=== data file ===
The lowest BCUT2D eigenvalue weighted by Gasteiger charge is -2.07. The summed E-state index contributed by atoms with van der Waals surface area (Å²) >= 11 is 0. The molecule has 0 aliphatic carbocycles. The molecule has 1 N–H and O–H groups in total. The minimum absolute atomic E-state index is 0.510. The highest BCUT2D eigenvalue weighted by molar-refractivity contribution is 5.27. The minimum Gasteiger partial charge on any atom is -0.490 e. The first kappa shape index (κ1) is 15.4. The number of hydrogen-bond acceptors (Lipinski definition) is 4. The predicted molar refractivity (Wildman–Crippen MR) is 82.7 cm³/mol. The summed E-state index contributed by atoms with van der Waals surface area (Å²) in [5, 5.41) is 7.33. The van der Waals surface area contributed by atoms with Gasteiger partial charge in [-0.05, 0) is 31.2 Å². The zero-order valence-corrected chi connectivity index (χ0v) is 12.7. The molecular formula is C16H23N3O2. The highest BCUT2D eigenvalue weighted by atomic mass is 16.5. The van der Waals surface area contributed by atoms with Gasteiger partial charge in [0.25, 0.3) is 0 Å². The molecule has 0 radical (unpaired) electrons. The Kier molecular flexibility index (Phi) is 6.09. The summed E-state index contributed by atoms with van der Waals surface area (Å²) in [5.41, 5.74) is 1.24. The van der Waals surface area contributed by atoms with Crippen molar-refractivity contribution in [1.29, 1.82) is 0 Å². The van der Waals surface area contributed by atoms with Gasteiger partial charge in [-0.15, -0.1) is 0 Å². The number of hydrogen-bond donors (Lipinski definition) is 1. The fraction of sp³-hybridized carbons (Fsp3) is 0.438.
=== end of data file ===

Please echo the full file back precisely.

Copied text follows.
The lowest BCUT2D eigenvalue weighted by Gasteiger charge is -2.07. The summed E-state index contributed by atoms with van der Waals surface area (Å²) >= 11 is 0. The molecule has 0 aliphatic carbocycles. The molecule has 1 N–H and O–H groups in total. The minimum absolute atomic E-state index is 0.510. The highest BCUT2D eigenvalue weighted by molar-refractivity contribution is 5.27. The minimum Gasteiger partial charge on any atom is -0.490 e. The first kappa shape index (κ1) is 15.4. The number of hydrogen-bond acceptors (Lipinski definition) is 4. The predicted molar refractivity (Wildman–Crippen MR) is 82.7 cm³/mol. The summed E-state index contributed by atoms with van der Waals surface area (Å²) in [5, 5.41) is 7.33. The van der Waals surface area contributed by atoms with Gasteiger partial charge in [-0.05, 0) is 31.2 Å². The zero-order valence-corrected chi connectivity index (χ0v) is 12.7. The molecular formula is C16H23N3O2. The highest BCUT2D eigenvalue weighted by atomic mass is 16.5. The van der Waals surface area contributed by atoms with Gasteiger partial charge in [0.25, 0.3) is 0 Å². The molecule has 0 radical (unpaired) electrons. The Kier molecular flexibility index (Phi) is 6.09. The summed E-state index contributed by atoms with van der Waals surface area (Å²) in [5.41, 5.74) is 1.24. The van der Waals surface area contributed by atoms with Crippen molar-refractivity contribution in [1.29, 1.82) is 0 Å². The van der Waals surface area contributed by atoms with Gasteiger partial charge in [-0.15, -0.1) is 0 Å². The number of hydrogen-bond donors (Lipinski definition) is 1. The fraction of sp³-hybridized carbons (Fsp3) is 0.438.